What’s your personal style of investing, UDN?
Well, if you must know, and now that you ask, I like putting my money on the line when the underlying has hit an all-time high.
Um, isn’t that risky, a huge gamble, actually?
Well, what isn’t risky in life? Marriage is a gamble. So is business. And the farmer gambles on the weather when he sows his seeds.
You could invest in a more cautious fashion, like buying on a dip, you know.
Sonny, you asked about my personal style of investing, not the crowd’s personal style of investing. I’ve fine-tuned my personal style as per the threshold level of my personal risk-appetite, and risk-appetite is something one discovers after being in the market for a while, and after making mistakes and learning from them.
Fine. And what’s so good about investing at an all-time high?
Good, now you are asking some right questions. Ok, investing in something which has broken out and hit an all-time high, albeit risky, comes with a few advantages. First and foremost, there’s no resistance from top, i.e. there are no old sellers waiting to sell as the underlying heads higher and higher. This means that there is nobody stuck at these new levels waiting to off-load. There can be bouts of profit-booking of course, but a real resistance level doesn’t exist as yet, because the underlying has never entered these areas before.
Then, as the nay-sayers grow, and the crowd joins them to short-sell the underlying, there can be bouts of short-covering if the underlying’s climb is not stopped decisively by the bouts of short-selling. Any short-covering propels the underlying’s price even higher.
Before you go on, why is all this better than buying on a dip?
Oh, so you want to look at both sides of the coin, do you? Not bad, you learn fast. Well, buying on a dip offers a margin of safety to the investor, no doubt about that. Nevertheless, the main point is that a dip is happening. Supply is high, demand is less. The underlying’s price is falling as per the demand and supply equation. What’s to tell you that the fall will convert into a rise very soon? Nothing. Nothing at all. For all you know, the underlying might continue to fall another 20%, or 30, or 40 for that matter. It’s a fall, remember? People are off-loading. When something falls, professionals off-load huge chunks to the crowds waiting to buy on dips. If the dip persists, the crowd gets stuck at a particular entry level.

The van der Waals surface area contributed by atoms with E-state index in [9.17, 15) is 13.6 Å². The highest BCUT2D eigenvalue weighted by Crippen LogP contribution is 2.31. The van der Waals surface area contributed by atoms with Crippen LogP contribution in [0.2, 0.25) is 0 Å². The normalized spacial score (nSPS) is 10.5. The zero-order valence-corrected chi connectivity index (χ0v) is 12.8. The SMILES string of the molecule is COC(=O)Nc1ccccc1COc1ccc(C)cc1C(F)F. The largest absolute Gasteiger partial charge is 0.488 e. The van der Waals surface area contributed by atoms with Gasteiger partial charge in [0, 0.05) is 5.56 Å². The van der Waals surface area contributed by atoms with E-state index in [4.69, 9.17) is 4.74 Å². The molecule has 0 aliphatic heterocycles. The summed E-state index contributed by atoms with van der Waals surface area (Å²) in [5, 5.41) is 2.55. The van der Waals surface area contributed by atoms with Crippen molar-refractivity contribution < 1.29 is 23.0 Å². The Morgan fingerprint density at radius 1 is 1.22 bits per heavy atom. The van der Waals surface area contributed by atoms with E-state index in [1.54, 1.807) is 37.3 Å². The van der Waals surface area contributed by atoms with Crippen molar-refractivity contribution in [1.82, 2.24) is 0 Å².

Not the case in the all-time high scenario. Here, there is demand, and supply can barely meet it. Something makes the underlying very interesting. Then, as the story spreads, demand grows, making the price surge further. Add to this short-covering – further surges. Interesting, right? You just need to make sure that your entry is done and over with soon after the all-time high is broken, and not later.
And what if you get burnt? I mean, what if the price doesn’t rise any further after the all-time high, but dips nefariously?
Well, one does get burnt quite often in the world of investing. Fear will make one freeze. I’ve devised a set of rules for this strategy, and then I just go ahead with the strategy, no second-guessing. No risk, no gain.
And what are your rules?
Firstly, I only put that money on the line which I don’t need for at least a few years. Then, I don’t put more than 10 % of my networth in any single underlying entity. Also, after entry, I don’t budge on the position for a few years. I only enter stories which have the potential to unfold over several years. And I only close the position when the reason for entry doesn’t exist anymore, irrespective of profit or loss. Over the long run, this works for me.
It can’t be that simple.
It’s not. I’ve come to these personal conclusions after making many, many blunders, and after losing a lot of money. This knowledge can’t be bought in a bookshop, nor can it be learnt in a university. It can only be learnt by doing, and by putting real money on the line.
Well, I’d much rather still buy on a dip.
Go ahead, a few people are making money while buying on dips. But they wait for the real big dips. They’ve got one big quality that qualifies them for this strategy, and separates them from the crowd. It’s called patience. Prime example is Warren Buffett.
Who’s the prime example of your strategy?
Fellow called Jesse Livermore.